• Brett Bellmore says:

        “And if you truly believe that the President’s time is better spent on investigating Benghazi, the IRS scandal, or Donald Sterling’s racist speech (?) rather than on improving rape policy, I think our worldviews are likely incommensurable.”

        I’m an engineer, hired to design tools. If the bathroom at work were filthy, you might think I ought to clean it, but we have somebody else who has THAT job, I have my own to do. If I’m scrubbing the toilet, I’m not updating prints or designing the latest tool. To say that the President ought to be concerning himself with a long list of matters rather than working on rape policy, is not to say that rape policy isn’t important.

        It’s to point out that somebody else has THAT job. And that he really needs to let them do it, and concern himself with the things that are HIS job. Because state prosecutors aren’t going to be handling foreign policy while he’s taking on their responsibilities, are they? No, they are not.

  5. One More Date-Rape Accused Fights Back in Court – Sues Drew U, Accuser
    Men Have Legal Precedent to Fight Accusers, Unfair Proceedings, and Bias in Hearings

    As he had predicted, a Pennsylvania court ruling that a student accused of date rape could sue his college, its employees, and his accuser, based on allegations that the charge was unfounded, and the procedure unfair and biased, seems to have spurred similar law suits – at both Columbia and Drew- in what could become a torrent, says law professor John Banzhaf.

    With so much attention focused on the alleged failures of many universities to forcefully prosecute male students accused of date rape or sexual assault, it’s interesting to see that the other side of the coin – the problem of universities whose judicial proceedings are unfair to the accused, and/or are overzealous because of pressure from female students, the federal government, or otherwise – is now receiving some legal attention, says Banzhaf, who has won over 100 sex discrimination actions.

    This recent lawsuit involves a Drew University student who is suing his university and two of his classmates, claiming that his academic career was ruined by false date rape allegations, and by Drew University’s apparent bias against males in such proceedings.

    The student says the female accuser claimed that their sexual encounter wasn’t consensual out of fear that her former boyfriend would not get back together with her, that the complainant had told a friend that the sex was consensual but later asked the friend to lie about the conversation, and that the mother of the accuser also tried to coerce the friend. The male student also claims that the University did not follow its own procedures for dealing with such situations.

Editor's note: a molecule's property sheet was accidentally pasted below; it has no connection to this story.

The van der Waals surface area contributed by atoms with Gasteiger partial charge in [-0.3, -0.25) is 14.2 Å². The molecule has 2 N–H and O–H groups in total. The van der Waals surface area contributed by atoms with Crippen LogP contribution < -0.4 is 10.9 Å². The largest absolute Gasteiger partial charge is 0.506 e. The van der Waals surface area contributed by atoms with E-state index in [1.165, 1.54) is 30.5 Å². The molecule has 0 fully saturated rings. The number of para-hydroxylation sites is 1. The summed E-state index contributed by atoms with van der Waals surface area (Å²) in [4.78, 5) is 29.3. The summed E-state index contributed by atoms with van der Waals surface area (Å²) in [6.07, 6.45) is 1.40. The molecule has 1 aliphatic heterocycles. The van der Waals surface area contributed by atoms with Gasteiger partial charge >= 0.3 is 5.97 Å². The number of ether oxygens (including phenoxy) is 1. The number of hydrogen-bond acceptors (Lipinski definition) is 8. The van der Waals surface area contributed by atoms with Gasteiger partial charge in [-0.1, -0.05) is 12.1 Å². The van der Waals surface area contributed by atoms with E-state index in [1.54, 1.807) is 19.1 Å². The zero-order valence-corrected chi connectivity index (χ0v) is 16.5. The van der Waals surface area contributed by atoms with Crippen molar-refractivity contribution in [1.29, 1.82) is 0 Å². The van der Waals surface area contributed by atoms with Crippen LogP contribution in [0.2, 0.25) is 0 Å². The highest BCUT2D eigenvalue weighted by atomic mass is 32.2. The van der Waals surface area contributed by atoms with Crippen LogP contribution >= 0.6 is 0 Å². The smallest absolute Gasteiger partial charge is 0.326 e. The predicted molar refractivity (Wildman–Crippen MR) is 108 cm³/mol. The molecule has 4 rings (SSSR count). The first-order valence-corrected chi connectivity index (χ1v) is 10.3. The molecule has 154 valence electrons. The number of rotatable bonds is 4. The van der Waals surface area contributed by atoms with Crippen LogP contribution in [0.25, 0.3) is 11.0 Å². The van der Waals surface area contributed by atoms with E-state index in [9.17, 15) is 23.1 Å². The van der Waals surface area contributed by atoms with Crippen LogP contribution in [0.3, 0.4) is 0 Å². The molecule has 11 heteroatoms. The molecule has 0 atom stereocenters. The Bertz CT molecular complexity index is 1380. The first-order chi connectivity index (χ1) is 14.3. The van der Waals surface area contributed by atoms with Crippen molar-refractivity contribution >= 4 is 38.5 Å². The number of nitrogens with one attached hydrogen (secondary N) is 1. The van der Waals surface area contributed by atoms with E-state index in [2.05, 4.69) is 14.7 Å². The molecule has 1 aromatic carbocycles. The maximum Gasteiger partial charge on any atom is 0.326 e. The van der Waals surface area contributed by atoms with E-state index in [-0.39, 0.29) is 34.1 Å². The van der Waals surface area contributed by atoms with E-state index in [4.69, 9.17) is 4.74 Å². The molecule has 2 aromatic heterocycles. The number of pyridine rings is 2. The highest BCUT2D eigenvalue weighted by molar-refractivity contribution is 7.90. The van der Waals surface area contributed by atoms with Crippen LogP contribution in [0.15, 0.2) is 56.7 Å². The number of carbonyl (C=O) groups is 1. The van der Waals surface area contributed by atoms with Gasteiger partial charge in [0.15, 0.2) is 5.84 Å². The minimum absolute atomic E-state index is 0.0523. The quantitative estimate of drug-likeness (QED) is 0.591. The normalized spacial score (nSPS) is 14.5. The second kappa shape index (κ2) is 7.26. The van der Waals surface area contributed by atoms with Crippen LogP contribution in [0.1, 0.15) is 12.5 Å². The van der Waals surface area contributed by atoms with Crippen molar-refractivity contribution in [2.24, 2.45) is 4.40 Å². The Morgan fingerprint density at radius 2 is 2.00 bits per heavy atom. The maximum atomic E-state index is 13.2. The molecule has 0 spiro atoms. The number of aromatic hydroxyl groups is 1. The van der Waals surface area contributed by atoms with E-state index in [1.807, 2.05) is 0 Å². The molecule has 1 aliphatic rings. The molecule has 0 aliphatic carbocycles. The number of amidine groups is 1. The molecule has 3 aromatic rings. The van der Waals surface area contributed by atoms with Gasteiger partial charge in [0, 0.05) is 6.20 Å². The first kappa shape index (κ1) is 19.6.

The University, the complainant, and her former boyfriend all “refused to cooperate” with police, no complaint was ever filed, and the police dropped their investigation. Nevertheless, the school allegedly barred the male from most campus buildings, even though it had earlier sent him an email saying he was “not responsible” for the allegations made by the two students.

    The Drew episode, like the Columbia event, is a classic ‘he said, she said’ case, notes Banzhaf, where she claims she didn’t consent to the sex, and he claims that she did.

    The Columbia plaintiff claims in this federal suit that the university tried to make an example out of his case, and succumbed to pressure from student activists in finding him guilty.

    For example, he noted that some 23 students reportedly have filed federal complaints against Columbia University for allegedly failing to protect women from sexual assaults, and almost 100 faculty members sent a letter asking for a strengthening of the university’s sexual assault policies.

    The male student at Columbia claims that the female student waited 5 months, during which there were no allegations of any wrongdoing, to finally file a complaint against him.

    Indeed, he also said that a few days after the incident, the complainant sent a text message to the him expressing concern about the “social impact” if their sexual activity became known to their mutual friends.

    She subsequently allegedly expressed additional doubts about possible repercussions several weeks later – all apparently suggesting that the sex was consensual rather than rape.

    His complaint alleges that he was “deprived of the most basic due process and equal protection rights and was discriminated against on the basis of his male sex. . . . In essence, there was a rush to judgment, pandering to the political climate on campus and pressure from wom[e]n’s groups, with little thought, if any, given the actual specifics.”

    The Pennsylvania ruling gave those wrongly found guilty in a campus tribunal a powerful new weapon – they can sue the university, the employees who participated in the proceedings, and even the accused herself in federal court for substantial monetary damages and other remedies, notes Prof. Banzhaf, who was twice called a “radical feminist” for successfully challenging all-male clubs.

    After a school tribunal at Saint Joseph’s University in Pennsylvania found a male student to have committed sexual assault arising out of an incident of allegedly consensual sexual intercourse, he went on the offensive and took legal action, says Banzhaf.